Tuesday, June 4, 2013

Diagnosing Clinical Depression - The Official Guide

In a recent article, we had a very general look at depression; comparing the symptoms to other mental conditions and showing how careful doctors must be to make certain they diagnose the correct illness.

We also had a look at how cures appear to have come full circle from Anton Mesmer's day to the present, with the FDA approving the use of magnets to 'cure' depression.

We have the vision of some poor individual with a couple of whacking great ingots of iron on either side of their face, wires going everywhere, and eyes going in circles. A good cartoonist would have a field day with this!

Now, on to diagnosing clinical depression. I'm listing this 'official' guide for the diagnosis for depression in a rather truncated form, in part because I don't want to copy it word for word, and also because it makes for pretty dry reading. There are nine symptoms in all, and they're prefaced by the following.

'Five or more of the following symptoms have been present during the same two week period and represent a change from previous functioning. (i.e. prior to the depression setting in). At least one of the symptoms is either depressed mood or loss of interest in pleasurable pastimes.

1. Being in a depressed mood for most of the day, nearly every day.

2. Markedly diminished interest in (almost?) all activities which were previously enjoyed.

3. Provided you're not on a diet, then significant weight loss or weight gain may be experienced. The patient's appetite decreases.

4. Insomnia or hypersomnia, (oversleeping), nearly every night.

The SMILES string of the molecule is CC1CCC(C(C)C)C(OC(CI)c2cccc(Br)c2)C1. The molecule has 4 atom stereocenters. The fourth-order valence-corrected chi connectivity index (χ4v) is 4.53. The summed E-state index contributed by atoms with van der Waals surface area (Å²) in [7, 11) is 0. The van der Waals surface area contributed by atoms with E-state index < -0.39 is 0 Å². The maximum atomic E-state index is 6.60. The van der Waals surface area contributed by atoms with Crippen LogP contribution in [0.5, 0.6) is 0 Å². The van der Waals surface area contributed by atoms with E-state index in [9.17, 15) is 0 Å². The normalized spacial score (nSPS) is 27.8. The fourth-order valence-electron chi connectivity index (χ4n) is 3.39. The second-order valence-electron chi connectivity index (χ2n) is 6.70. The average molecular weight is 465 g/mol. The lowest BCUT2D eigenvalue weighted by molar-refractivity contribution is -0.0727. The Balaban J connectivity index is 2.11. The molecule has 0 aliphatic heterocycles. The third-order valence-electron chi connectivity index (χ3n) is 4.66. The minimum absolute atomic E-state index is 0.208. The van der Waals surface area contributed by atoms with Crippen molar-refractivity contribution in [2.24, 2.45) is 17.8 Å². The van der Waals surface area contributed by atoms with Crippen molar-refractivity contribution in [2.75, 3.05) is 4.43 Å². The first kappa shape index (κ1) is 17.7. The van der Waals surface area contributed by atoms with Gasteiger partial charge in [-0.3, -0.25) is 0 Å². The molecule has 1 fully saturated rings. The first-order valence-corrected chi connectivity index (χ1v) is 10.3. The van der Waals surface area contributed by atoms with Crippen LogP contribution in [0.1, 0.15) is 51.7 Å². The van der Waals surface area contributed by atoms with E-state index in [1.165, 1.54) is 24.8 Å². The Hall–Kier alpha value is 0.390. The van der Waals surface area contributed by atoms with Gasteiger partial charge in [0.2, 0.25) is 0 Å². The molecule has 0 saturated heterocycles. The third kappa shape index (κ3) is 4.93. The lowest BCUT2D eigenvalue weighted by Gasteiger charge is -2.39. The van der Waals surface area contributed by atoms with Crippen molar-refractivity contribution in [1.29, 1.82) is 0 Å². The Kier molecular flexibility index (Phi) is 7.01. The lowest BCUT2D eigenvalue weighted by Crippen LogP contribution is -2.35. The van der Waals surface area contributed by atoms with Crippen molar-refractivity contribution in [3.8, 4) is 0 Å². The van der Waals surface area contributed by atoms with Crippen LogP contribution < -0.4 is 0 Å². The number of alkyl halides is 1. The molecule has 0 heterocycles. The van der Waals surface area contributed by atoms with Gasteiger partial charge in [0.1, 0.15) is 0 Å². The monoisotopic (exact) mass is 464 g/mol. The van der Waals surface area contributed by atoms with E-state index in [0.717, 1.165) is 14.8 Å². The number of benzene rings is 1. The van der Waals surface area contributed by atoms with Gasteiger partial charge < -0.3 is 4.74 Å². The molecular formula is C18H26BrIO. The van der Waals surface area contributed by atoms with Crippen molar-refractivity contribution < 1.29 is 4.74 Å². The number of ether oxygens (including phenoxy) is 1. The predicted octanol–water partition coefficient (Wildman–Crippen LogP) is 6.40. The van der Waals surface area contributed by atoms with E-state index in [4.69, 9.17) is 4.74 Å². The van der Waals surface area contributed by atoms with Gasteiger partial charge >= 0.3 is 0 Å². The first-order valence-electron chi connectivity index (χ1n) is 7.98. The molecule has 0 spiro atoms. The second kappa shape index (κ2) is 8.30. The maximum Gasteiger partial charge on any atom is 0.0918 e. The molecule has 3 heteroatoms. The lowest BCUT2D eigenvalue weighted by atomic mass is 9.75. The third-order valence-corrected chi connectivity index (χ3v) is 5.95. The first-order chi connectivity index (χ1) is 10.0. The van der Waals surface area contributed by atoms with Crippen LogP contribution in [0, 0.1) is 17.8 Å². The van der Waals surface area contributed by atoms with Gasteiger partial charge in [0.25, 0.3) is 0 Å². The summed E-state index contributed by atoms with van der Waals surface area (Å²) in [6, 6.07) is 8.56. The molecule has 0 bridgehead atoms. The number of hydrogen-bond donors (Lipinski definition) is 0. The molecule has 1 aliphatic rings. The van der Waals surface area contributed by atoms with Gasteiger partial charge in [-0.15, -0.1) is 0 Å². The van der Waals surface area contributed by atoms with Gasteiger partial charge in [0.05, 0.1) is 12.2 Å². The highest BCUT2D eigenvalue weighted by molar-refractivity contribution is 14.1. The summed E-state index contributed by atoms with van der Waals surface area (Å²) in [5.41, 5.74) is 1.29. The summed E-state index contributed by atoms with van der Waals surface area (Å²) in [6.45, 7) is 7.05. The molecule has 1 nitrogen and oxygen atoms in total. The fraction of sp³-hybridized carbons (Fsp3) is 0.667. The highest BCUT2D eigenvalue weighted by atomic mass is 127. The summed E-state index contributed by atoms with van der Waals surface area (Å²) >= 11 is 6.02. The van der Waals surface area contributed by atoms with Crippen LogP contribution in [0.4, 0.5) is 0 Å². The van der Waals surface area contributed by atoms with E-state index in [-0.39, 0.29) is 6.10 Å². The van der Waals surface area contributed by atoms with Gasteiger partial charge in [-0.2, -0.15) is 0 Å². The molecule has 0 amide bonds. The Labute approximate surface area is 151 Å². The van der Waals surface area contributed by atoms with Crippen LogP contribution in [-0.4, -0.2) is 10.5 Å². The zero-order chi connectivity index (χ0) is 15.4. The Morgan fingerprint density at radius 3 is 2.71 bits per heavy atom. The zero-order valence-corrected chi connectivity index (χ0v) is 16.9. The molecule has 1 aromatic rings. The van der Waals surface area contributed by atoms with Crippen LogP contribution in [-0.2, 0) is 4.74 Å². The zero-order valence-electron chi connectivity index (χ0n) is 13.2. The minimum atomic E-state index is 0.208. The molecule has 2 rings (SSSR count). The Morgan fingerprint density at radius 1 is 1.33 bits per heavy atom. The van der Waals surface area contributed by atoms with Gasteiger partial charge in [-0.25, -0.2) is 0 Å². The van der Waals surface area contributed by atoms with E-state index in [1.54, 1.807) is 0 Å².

5. Psychomotor agitation or retardation nearly every day. (The patient either shows increased energy through agitation or their pace slows right down).

6. Fatigue and loss of energy every day.

7. Feelings of worthlessness or inappropriate guilt.

8. Diminished ability to think and concentrate.

9. Ideation of suicide. (This has to be most carefully watched. All firearms should be hidden, as should as many poisons as possible, although of course there are so many household cleaners that may be used. My personal view is that the patient should be hospitalized as soon as clinical depression is diagnosed, if only for their own safety).

The comments in brackets are my own, either by way of explanation, or through personal experience.

Now, it goes on to state that 'depression can be diagnosed if the symptoms cannot be attributed to bereavement.'

Grieving is a natural response, so therefore depression is simply an out-of-place natural response. So what about the idea that depression is caused by some chemical imbalance in the brain? Wouldn't that make the feelings accompanying bereavement a chemical imbalance in the brain too?

Take it a step or two further and it makes all our emotions chemical imbalances.

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